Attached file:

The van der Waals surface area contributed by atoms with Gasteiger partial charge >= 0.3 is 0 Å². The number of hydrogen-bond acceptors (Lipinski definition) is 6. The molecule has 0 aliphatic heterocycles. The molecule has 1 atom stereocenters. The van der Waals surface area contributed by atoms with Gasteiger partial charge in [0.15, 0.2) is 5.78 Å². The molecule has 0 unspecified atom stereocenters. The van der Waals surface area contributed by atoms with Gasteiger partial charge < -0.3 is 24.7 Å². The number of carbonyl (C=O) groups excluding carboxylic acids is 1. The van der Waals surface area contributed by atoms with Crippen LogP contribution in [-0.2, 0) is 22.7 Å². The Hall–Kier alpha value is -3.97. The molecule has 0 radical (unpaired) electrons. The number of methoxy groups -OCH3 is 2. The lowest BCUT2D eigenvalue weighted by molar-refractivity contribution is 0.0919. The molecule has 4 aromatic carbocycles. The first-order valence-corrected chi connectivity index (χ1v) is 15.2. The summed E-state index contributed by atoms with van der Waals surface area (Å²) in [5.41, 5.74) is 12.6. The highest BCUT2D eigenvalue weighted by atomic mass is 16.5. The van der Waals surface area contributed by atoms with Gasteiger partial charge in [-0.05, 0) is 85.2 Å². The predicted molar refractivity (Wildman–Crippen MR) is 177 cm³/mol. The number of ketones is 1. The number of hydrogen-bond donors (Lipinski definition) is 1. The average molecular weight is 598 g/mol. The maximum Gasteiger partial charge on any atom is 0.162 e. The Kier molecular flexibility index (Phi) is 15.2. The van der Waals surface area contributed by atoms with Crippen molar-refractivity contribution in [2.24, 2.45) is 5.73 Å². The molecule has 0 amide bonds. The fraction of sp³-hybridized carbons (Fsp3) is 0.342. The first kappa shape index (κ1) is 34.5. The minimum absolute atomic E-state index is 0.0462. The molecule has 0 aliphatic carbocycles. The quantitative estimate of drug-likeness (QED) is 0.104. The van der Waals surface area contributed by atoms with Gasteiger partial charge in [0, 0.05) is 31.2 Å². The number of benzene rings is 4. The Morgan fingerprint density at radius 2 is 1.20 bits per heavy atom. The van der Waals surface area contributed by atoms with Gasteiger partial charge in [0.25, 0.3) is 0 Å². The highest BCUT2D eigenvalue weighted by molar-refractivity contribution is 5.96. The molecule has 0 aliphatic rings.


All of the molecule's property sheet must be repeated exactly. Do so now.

The van der Waals surface area contributed by atoms with Gasteiger partial charge >= 0.3 is 0 Å². The number of hydrogen-bond acceptors (Lipinski definition) is 6. The molecule has 0 aliphatic heterocycles. The molecule has 1 atom stereocenters. The van der Waals surface area contributed by atoms with Gasteiger partial charge in [0.15, 0.2) is 5.78 Å². The molecule has 0 unspecified atom stereocenters. The van der Waals surface area contributed by atoms with Gasteiger partial charge < -0.3 is 24.7 Å². The number of carbonyl (C=O) groups excluding carboxylic acids is 1. The van der Waals surface area contributed by atoms with Crippen LogP contribution in [-0.2, 0) is 22.7 Å². The Hall–Kier alpha value is -3.97. The molecule has 0 radical (unpaired) electrons. The number of methoxy groups -OCH3 is 2. The lowest BCUT2D eigenvalue weighted by molar-refractivity contribution is 0.0919. The molecule has 4 aromatic carbocycles. The first-order valence-corrected chi connectivity index (χ1v) is 15.2. The summed E-state index contributed by atoms with van der Waals surface area (Å²) in [5.41, 5.74) is 12.6. The highest BCUT2D eigenvalue weighted by atomic mass is 16.5. The van der Waals surface area contributed by atoms with Gasteiger partial charge in [-0.05, 0) is 85.2 Å². The predicted molar refractivity (Wildman–Crippen MR) is 177 cm³/mol. The number of ketones is 1. The number of hydrogen-bond donors (Lipinski definition) is 1. The average molecular weight is 598 g/mol. The maximum Gasteiger partial charge on any atom is 0.162 e. The Kier molecular flexibility index (Phi) is 15.2. The van der Waals surface area contributed by atoms with Crippen molar-refractivity contribution in [2.24, 2.45) is 5.73 Å². The molecule has 0 amide bonds. The fraction of sp³-hybridized carbons (Fsp3) is 0.342. The first kappa shape index (κ1) is 34.5. The minimum absolute atomic E-state index is 0.0462. The molecule has 0 aliphatic carbocycles. The quantitative estimate of drug-likeness (QED) is 0.104. The van der Waals surface area contributed by atoms with Gasteiger partial charge in [0, 0.05) is 31.2 Å². The number of benzene rings is 4. The Morgan fingerprint density at radius 2 is 1.20 bits per heavy atom. The van der Waals surface area contributed by atoms with Gasteiger partial charge in [0.25, 0.3) is 0 Å². The highest BCUT2D eigenvalue weighted by molar-refractivity contribution is 5.96. The molecule has 0 aliphatic rings.